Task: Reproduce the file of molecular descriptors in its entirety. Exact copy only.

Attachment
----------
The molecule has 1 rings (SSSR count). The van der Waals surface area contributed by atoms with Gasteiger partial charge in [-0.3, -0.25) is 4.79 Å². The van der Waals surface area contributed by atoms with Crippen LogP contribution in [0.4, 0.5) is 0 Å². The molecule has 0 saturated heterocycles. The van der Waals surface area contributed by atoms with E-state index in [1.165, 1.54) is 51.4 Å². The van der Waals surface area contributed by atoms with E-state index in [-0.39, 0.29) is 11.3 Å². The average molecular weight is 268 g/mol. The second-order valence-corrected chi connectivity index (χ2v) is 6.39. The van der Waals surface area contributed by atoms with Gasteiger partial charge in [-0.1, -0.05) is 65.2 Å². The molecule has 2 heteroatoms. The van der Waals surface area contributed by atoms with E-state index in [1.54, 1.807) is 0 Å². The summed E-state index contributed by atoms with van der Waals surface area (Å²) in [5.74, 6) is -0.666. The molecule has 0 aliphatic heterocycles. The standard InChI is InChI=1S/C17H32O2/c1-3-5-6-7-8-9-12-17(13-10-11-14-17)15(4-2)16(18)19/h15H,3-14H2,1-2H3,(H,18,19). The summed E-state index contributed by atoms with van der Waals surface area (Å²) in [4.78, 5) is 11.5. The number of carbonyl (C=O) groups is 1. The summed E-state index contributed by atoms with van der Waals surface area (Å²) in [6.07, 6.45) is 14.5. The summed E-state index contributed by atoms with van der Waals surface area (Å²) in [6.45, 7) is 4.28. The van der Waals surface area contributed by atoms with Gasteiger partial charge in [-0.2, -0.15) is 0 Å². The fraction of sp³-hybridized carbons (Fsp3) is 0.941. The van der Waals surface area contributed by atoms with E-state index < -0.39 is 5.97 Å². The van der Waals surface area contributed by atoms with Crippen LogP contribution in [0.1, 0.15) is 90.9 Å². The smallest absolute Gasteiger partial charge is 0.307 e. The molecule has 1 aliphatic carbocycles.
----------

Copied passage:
The molecule has 1 rings (SSSR count). The van der Waals surface area contributed by atoms with Gasteiger partial charge in [-0.3, -0.25) is 4.79 Å². The van der Waals surface area contributed by atoms with Crippen LogP contribution in [0.4, 0.5) is 0 Å². The molecule has 0 saturated heterocycles. The van der Waals surface area contributed by atoms with E-state index in [1.165, 1.54) is 51.4 Å². The van der Waals surface area contributed by atoms with E-state index in [-0.39, 0.29) is 11.3 Å². The average molecular weight is 268 g/mol. The second-order valence-corrected chi connectivity index (χ2v) is 6.39. The van der Waals surface area contributed by atoms with Gasteiger partial charge in [-0.1, -0.05) is 65.2 Å². The molecule has 2 heteroatoms. The van der Waals surface area contributed by atoms with E-state index in [1.54, 1.807) is 0 Å². The summed E-state index contributed by atoms with van der Waals surface area (Å²) in [5.74, 6) is -0.666. The molecule has 0 aliphatic heterocycles. The standard InChI is InChI=1S/C17H32O2/c1-3-5-6-7-8-9-12-17(13-10-11-14-17)15(4-2)16(18)19/h15H,3-14H2,1-2H3,(H,18,19). The summed E-state index contributed by atoms with van der Waals surface area (Å²) in [4.78, 5) is 11.5. The number of carbonyl (C=O) groups is 1. The summed E-state index contributed by atoms with van der Waals surface area (Å²) in [6.07, 6.45) is 14.5. The summed E-state index contributed by atoms with van der Waals surface area (Å²) in [6.45, 7) is 4.28. The van der Waals surface area contributed by atoms with Gasteiger partial charge in [-0.2, -0.15) is 0 Å². The fraction of sp³-hybridized carbons (Fsp3) is 0.941. The van der Waals surface area contributed by atoms with E-state index < -0.39 is 5.97 Å². The van der Waals surface area contributed by atoms with Crippen LogP contribution in [0.1, 0.15) is 90.9 Å². The smallest absolute Gasteiger partial charge is 0.307 e. The molecule has 1 aliphatic carbocycles.